Who's Winning the Hunger Games? Q&A with Michael Moss
For years, New York Times reporter Michael Moss has been delivering the inside story on what we eat, and the result hasn’t always made readers hungry—in 2010, he won a Pulitzer Prize for “relentless reporting on contaminated hamburger and other food safety issues.” Two words: pink slime.
In Salt Sugar Fat: How the Food Giants Hooked Us, Moss writes about far more appealing grocery items: Lay’s Potato Chips and Dr Pepper and Snickers and Hot Pockets and Chips Ahoy! and Pop-Tarts and Capri Sun and Frosted Mini-Wheats. As much as we know we should bypass those colorful packages—really, we should skip those store aisles altogether—most of us can’t help being sucked in. Why? After years of manufacturers’ loading up processed foods with salt, sugar, and fat, we’re hardwired to crave those ingredients.
Indeed, corporate food scientists have spent decades searching for each item’s bliss point (“the precise amount of sweetness—no more, no less—that makes food and drink most enjoyable”), and now any effort by the company to tinker with the formula, especially to make the products less unhealthful, results in their tasting a little . . . off.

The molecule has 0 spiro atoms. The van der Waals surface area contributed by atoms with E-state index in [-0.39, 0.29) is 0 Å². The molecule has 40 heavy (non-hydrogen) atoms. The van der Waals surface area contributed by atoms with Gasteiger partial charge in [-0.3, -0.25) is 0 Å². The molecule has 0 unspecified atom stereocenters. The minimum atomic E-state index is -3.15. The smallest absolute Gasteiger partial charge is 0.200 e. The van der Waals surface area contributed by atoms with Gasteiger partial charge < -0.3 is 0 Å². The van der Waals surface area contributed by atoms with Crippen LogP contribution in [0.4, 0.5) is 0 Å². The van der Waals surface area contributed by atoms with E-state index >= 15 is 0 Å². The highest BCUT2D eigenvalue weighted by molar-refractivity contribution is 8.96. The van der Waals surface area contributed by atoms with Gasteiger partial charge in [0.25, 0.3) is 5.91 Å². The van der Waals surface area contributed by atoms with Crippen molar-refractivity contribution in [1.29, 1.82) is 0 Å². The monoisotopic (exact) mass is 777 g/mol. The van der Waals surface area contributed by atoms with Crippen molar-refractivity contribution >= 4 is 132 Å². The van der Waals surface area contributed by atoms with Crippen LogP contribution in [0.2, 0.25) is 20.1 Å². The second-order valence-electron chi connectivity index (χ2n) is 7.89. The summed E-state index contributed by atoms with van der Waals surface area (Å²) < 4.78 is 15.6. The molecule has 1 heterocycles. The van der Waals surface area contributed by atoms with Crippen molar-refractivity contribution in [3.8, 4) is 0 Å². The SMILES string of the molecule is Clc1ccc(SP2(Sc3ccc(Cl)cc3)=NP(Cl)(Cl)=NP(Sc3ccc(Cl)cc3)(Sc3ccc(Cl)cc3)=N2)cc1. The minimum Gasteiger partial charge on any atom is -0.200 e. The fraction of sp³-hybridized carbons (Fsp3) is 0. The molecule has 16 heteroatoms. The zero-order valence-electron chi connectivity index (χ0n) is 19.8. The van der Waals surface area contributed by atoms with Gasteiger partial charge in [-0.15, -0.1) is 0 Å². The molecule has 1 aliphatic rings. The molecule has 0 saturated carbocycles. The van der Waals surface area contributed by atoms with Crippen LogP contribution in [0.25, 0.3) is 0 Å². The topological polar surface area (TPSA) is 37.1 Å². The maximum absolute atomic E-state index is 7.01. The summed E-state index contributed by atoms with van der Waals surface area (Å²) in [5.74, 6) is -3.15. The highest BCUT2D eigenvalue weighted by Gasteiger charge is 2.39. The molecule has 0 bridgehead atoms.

In the book, and in our Q&A, Moss takes on who’s responsible for causing today’s obesity epidemic—and how we can move forward to begin solving it. Fortunately, he is no ascetic, which becomes clear when talking about, as the book describes, companies developing “frozen pizza that boasted two, three, and four different cheeses . . . and then they tucked more cheese into the crust.” “Oh, my gosh,” he says. “The crust. Oh!” And then Moss explains both the appeal and why that appeal is so dangerous: “The melted, gooey feeling you get—there are nerves in the back of your mouth that pick up on that and go right to the brain’s pleasure center, just like sugar. Except that fat has twice the calories as sugar, so it’s a real problem. Today, cheese is the number-one source of saturated fat in the American diet.” Just when you were thinking that pizza was sounding particularly good . . .